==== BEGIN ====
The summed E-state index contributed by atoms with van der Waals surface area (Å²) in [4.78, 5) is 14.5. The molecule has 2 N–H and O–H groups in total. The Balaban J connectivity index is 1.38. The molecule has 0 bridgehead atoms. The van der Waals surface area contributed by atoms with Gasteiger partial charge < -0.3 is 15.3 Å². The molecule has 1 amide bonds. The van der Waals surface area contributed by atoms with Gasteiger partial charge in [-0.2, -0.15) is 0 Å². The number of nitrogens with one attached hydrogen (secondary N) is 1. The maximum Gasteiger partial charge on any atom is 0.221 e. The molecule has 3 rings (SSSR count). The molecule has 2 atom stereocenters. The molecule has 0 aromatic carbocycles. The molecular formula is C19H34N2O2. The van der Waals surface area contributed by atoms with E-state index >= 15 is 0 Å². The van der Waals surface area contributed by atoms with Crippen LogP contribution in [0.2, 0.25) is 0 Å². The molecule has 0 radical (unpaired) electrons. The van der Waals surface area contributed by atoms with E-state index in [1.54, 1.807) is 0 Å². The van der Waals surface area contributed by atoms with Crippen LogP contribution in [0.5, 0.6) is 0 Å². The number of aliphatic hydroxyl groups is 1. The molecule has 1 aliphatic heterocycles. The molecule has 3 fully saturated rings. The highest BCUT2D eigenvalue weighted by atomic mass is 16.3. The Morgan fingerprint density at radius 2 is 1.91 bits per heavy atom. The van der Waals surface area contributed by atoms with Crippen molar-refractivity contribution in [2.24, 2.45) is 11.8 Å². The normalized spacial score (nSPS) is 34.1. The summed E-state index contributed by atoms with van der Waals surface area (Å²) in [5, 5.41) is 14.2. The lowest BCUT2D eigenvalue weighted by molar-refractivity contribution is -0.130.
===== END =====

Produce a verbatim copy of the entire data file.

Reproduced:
The summed E-state index contributed by atoms with van der Waals surface area (Å²) in [4.78, 5) is 14.5. The molecule has 2 N–H and O–H groups in total. The Balaban J connectivity index is 1.38. The molecule has 0 bridgehead atoms. The van der Waals surface area contributed by atoms with Gasteiger partial charge < -0.3 is 15.3 Å². The molecule has 1 amide bonds. The van der Waals surface area contributed by atoms with Gasteiger partial charge in [-0.2, -0.15) is 0 Å². The number of nitrogens with one attached hydrogen (secondary N) is 1. The maximum Gasteiger partial charge on any atom is 0.221 e. The molecule has 3 rings (SSSR count). The molecule has 2 atom stereocenters. The molecule has 0 aromatic carbocycles. The molecular formula is C19H34N2O2. The van der Waals surface area contributed by atoms with E-state index >= 15 is 0 Å². The van der Waals surface area contributed by atoms with Crippen LogP contribution in [0.2, 0.25) is 0 Å². The molecule has 0 radical (unpaired) electrons. The van der Waals surface area contributed by atoms with E-state index in [1.54, 1.807) is 0 Å². The van der Waals surface area contributed by atoms with Crippen LogP contribution in [0.5, 0.6) is 0 Å². The number of aliphatic hydroxyl groups is 1. The molecule has 1 aliphatic heterocycles. The molecule has 3 fully saturated rings. The highest BCUT2D eigenvalue weighted by atomic mass is 16.3. The Morgan fingerprint density at radius 2 is 1.91 bits per heavy atom. The van der Waals surface area contributed by atoms with Crippen molar-refractivity contribution in [2.24, 2.45) is 11.8 Å². The normalized spacial score (nSPS) is 34.1. The summed E-state index contributed by atoms with van der Waals surface area (Å²) in [5, 5.41) is 14.2. The lowest BCUT2D eigenvalue weighted by molar-refractivity contribution is -0.130.